Magazine article CRM Magazine

Why Twitter Is Not a Strategy: Though New Technology Is Tempting, Marketers Have to Get Back to Basics

Magazine article CRM Magazine

Why Twitter Is Not a Strategy: Though New Technology Is Tempting, Marketers Have to Get Back to Basics

Article excerpt

From social media to marketing automation, modern technology allows marketers to connect with customers more efficiently than ever. But relying too heavily on technology can be costly. If marketers allow technological tools to take the place of fundamentals, customer relationships may suffer and customer loyalty could be at stake, Tom Doctoroff, Asia CEO of advertising agency J. Walter Thompson and author of Twitter Is Not a Strategy, says. The key, he told Associate Editor Maria Minsker, is to align the basics with the buzzed-about technology and to allow the two to work hand in hand.

[ILLUSTRATION OMITTED]

CRM: What inspired you to write this book? Why was the timing so crucial?

Tom Doctoroff: I wrote the book because I really feel like the advertising and marketing [industries are] in a state of identity crisis. There is so much technological innovation and there are so many things to learn that it's easy to forget the importance of marketing fundamentals. It's my key belief as a manager and leader that marketing and advertising are industries that are differentiated by conceptual precision and abstract thought. Many people feel insecure when things can't be proven or quantifiably supported through analytics, but marketers need to have faith and confidence in what they do. They need to remind themselves that loyalty is not generated from a stream of data, but from a carefully cultivated relationship.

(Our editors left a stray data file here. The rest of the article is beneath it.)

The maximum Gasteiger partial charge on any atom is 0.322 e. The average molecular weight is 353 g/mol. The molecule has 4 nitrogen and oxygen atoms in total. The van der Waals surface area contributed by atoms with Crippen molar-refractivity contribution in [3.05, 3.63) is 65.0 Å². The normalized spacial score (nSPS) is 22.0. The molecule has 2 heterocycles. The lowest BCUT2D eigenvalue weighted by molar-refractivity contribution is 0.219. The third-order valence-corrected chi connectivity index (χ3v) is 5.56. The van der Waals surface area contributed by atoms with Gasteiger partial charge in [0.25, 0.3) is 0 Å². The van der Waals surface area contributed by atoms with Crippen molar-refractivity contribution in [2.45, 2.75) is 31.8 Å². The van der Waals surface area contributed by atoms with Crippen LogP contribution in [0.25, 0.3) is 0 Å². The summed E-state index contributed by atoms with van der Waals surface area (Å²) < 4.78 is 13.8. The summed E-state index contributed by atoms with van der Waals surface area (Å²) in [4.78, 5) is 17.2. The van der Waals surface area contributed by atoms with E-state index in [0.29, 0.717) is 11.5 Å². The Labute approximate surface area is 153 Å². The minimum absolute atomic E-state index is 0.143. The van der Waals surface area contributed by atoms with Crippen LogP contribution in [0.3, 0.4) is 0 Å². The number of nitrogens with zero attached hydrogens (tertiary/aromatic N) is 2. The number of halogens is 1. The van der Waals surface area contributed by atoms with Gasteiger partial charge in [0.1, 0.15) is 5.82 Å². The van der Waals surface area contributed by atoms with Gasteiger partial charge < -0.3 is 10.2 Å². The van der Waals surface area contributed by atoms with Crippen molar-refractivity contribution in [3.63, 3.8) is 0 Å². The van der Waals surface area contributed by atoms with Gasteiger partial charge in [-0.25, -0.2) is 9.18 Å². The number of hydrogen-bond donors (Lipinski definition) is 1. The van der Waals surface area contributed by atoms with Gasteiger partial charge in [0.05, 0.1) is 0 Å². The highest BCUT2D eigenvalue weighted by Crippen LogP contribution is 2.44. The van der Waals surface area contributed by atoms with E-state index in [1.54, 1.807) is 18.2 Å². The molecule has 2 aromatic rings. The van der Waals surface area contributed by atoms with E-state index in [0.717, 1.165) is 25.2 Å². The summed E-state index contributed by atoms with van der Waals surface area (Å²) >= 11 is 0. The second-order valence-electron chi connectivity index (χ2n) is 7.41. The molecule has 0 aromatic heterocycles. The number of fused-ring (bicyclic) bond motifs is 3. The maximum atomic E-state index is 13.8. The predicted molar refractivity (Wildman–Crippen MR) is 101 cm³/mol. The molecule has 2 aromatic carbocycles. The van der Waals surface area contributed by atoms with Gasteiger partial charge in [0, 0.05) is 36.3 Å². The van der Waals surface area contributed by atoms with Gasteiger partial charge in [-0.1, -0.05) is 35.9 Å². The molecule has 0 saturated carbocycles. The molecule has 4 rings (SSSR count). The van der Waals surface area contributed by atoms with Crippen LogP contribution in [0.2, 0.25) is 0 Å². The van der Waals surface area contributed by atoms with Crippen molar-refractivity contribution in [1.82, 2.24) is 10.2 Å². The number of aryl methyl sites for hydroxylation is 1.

CRM: The book's title is blunt in its dismissal of Twitter. Is that really how you feel?

Doctoroff: I think social media is a fundamental part of engagement. The title is meant to provoke a debate on whether or not timeless brand building can be replaced by a new era of consumer empowerment, but ultimately, my goal is to suggest that they can coexist. That is, the traditional model of top-down brand building, which is characterized by message craftsmanship, and the bottom-up era of consumer empowerment, which has been turbo-charged by technology, can--and should--be aligned. There is no fundamental conflict between them. It's not a choice.

CRM: Why do you think that the two have gotten out of sync for many brands?

Doctoroff: Usually it all comes down to the consistency of the brand idea. …

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